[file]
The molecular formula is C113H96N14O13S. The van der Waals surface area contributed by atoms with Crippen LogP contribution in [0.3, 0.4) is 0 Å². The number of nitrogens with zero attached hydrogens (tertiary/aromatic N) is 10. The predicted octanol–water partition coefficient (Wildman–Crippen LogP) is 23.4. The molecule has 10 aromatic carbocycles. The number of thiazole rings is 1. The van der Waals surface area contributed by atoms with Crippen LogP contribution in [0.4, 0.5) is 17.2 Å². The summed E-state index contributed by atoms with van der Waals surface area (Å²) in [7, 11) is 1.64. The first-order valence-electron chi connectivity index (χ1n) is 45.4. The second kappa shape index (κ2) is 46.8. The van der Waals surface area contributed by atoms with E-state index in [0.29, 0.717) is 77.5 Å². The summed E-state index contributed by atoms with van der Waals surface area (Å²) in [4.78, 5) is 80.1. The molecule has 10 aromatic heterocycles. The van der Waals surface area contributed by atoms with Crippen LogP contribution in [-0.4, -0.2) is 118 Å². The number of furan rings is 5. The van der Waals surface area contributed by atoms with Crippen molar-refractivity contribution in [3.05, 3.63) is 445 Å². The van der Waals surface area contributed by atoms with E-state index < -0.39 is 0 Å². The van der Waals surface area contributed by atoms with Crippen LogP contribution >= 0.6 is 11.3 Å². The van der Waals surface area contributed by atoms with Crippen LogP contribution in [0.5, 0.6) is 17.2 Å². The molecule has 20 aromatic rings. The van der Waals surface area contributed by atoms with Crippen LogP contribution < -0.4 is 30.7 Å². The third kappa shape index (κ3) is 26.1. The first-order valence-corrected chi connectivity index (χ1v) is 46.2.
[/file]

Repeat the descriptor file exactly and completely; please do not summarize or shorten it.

The molecular formula is C113H96N14O13S. The van der Waals surface area contributed by atoms with Crippen LogP contribution in [0.3, 0.4) is 0 Å². The number of nitrogens with zero attached hydrogens (tertiary/aromatic N) is 10. The predicted octanol–water partition coefficient (Wildman–Crippen LogP) is 23.4. The molecule has 10 aromatic carbocycles. The number of thiazole rings is 1. The van der Waals surface area contributed by atoms with Crippen LogP contribution in [0.4, 0.5) is 17.2 Å². The summed E-state index contributed by atoms with van der Waals surface area (Å²) in [7, 11) is 1.64. The first-order valence-electron chi connectivity index (χ1n) is 45.4. The second kappa shape index (κ2) is 46.8. The van der Waals surface area contributed by atoms with E-state index in [0.29, 0.717) is 77.5 Å². The summed E-state index contributed by atoms with van der Waals surface area (Å²) in [4.78, 5) is 80.1. The molecule has 10 aromatic heterocycles. The van der Waals surface area contributed by atoms with Crippen LogP contribution in [-0.4, -0.2) is 118 Å². The number of furan rings is 5. The van der Waals surface area contributed by atoms with Crippen molar-refractivity contribution in [3.05, 3.63) is 445 Å². The van der Waals surface area contributed by atoms with E-state index < -0.39 is 0 Å². The van der Waals surface area contributed by atoms with Crippen LogP contribution >= 0.6 is 11.3 Å². The van der Waals surface area contributed by atoms with Crippen LogP contribution in [0.5, 0.6) is 17.2 Å². The molecule has 20 aromatic rings. The van der Waals surface area contributed by atoms with Crippen LogP contribution < -0.4 is 30.7 Å². The third kappa shape index (κ3) is 26.1. The first-order valence-corrected chi connectivity index (χ1v) is 46.2.